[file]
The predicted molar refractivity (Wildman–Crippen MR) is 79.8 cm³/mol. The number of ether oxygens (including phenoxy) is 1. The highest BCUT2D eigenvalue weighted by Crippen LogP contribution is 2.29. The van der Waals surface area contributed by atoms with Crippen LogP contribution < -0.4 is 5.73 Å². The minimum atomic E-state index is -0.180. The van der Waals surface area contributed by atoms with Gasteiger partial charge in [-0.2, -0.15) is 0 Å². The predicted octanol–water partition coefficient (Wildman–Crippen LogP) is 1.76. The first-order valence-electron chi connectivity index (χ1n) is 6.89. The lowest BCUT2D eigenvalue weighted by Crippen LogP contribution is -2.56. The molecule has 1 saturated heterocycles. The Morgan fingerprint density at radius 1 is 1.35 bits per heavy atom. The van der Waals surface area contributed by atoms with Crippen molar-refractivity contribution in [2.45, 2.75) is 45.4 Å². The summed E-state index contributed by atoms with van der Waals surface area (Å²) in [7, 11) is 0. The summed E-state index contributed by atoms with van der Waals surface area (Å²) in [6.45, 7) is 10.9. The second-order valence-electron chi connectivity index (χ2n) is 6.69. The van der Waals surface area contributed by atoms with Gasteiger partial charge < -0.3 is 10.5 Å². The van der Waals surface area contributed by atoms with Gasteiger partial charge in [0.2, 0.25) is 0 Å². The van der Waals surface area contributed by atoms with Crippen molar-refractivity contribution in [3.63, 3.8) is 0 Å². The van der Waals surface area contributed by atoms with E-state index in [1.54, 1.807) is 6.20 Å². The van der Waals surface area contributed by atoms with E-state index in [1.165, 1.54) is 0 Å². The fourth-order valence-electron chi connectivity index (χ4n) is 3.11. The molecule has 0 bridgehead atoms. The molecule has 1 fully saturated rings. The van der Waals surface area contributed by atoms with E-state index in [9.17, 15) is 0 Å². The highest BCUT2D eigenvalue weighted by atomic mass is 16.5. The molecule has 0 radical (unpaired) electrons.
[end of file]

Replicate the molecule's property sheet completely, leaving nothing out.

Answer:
The predicted molar refractivity (Wildman–Crippen MR) is 79.8 cm³/mol. The number of ether oxygens (including phenoxy) is 1. The highest BCUT2D eigenvalue weighted by Crippen LogP contribution is 2.29. The van der Waals surface area contributed by atoms with Crippen LogP contribution < -0.4 is 5.73 Å². The minimum atomic E-state index is -0.180. The van der Waals surface area contributed by atoms with Gasteiger partial charge in [-0.2, -0.15) is 0 Å². The predicted octanol–water partition coefficient (Wildman–Crippen LogP) is 1.76. The first-order valence-electron chi connectivity index (χ1n) is 6.89. The lowest BCUT2D eigenvalue weighted by Crippen LogP contribution is -2.56. The molecule has 1 saturated heterocycles. The Morgan fingerprint density at radius 1 is 1.35 bits per heavy atom. The van der Waals surface area contributed by atoms with Crippen molar-refractivity contribution in [2.45, 2.75) is 45.4 Å². The summed E-state index contributed by atoms with van der Waals surface area (Å²) in [7, 11) is 0. The summed E-state index contributed by atoms with van der Waals surface area (Å²) in [6.45, 7) is 10.9. The second-order valence-electron chi connectivity index (χ2n) is 6.69. The van der Waals surface area contributed by atoms with Gasteiger partial charge < -0.3 is 10.5 Å². The van der Waals surface area contributed by atoms with Gasteiger partial charge in [0.2, 0.25) is 0 Å². The van der Waals surface area contributed by atoms with Crippen molar-refractivity contribution in [3.63, 3.8) is 0 Å². The van der Waals surface area contributed by atoms with E-state index in [1.54, 1.807) is 6.20 Å². The van der Waals surface area contributed by atoms with E-state index in [1.165, 1.54) is 0 Å². The fourth-order valence-electron chi connectivity index (χ4n) is 3.11. The molecule has 0 bridgehead atoms. The molecule has 1 fully saturated rings. The van der Waals surface area contributed by atoms with E-state index in [9.17, 15) is 0 Å². The highest BCUT2D eigenvalue weighted by atomic mass is 16.5. The molecule has 0 radical (unpaired) electrons.